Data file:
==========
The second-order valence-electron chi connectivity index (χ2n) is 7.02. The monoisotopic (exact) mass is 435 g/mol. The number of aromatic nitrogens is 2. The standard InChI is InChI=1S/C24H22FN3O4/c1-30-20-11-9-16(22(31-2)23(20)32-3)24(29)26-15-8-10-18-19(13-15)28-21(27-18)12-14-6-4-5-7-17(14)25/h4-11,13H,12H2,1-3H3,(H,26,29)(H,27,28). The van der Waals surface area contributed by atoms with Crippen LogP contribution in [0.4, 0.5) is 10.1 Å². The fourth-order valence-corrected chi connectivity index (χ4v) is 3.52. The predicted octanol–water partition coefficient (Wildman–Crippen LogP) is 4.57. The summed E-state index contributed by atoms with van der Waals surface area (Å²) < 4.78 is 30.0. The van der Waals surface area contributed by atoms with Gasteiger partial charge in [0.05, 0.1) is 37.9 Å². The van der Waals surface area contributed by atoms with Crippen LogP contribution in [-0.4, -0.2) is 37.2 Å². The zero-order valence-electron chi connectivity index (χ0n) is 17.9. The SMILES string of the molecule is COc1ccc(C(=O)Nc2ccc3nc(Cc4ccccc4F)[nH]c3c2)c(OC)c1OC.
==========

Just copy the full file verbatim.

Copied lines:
The second-order valence-electron chi connectivity index (χ2n) is 7.02. The monoisotopic (exact) mass is 435 g/mol. The number of aromatic nitrogens is 2. The standard InChI is InChI=1S/C24H22FN3O4/c1-30-20-11-9-16(22(31-2)23(20)32-3)24(29)26-15-8-10-18-19(13-15)28-21(27-18)12-14-6-4-5-7-17(14)25/h4-11,13H,12H2,1-3H3,(H,26,29)(H,27,28). The van der Waals surface area contributed by atoms with Crippen LogP contribution in [0.4, 0.5) is 10.1 Å². The fourth-order valence-corrected chi connectivity index (χ4v) is 3.52. The predicted octanol–water partition coefficient (Wildman–Crippen LogP) is 4.57. The summed E-state index contributed by atoms with van der Waals surface area (Å²) < 4.78 is 30.0. The van der Waals surface area contributed by atoms with Gasteiger partial charge in [0.05, 0.1) is 37.9 Å². The van der Waals surface area contributed by atoms with Crippen LogP contribution in [-0.4, -0.2) is 37.2 Å². The zero-order valence-electron chi connectivity index (χ0n) is 17.9. The SMILES string of the molecule is COc1ccc(C(=O)Nc2ccc3nc(Cc4ccccc4F)[nH]c3c2)c(OC)c1OC.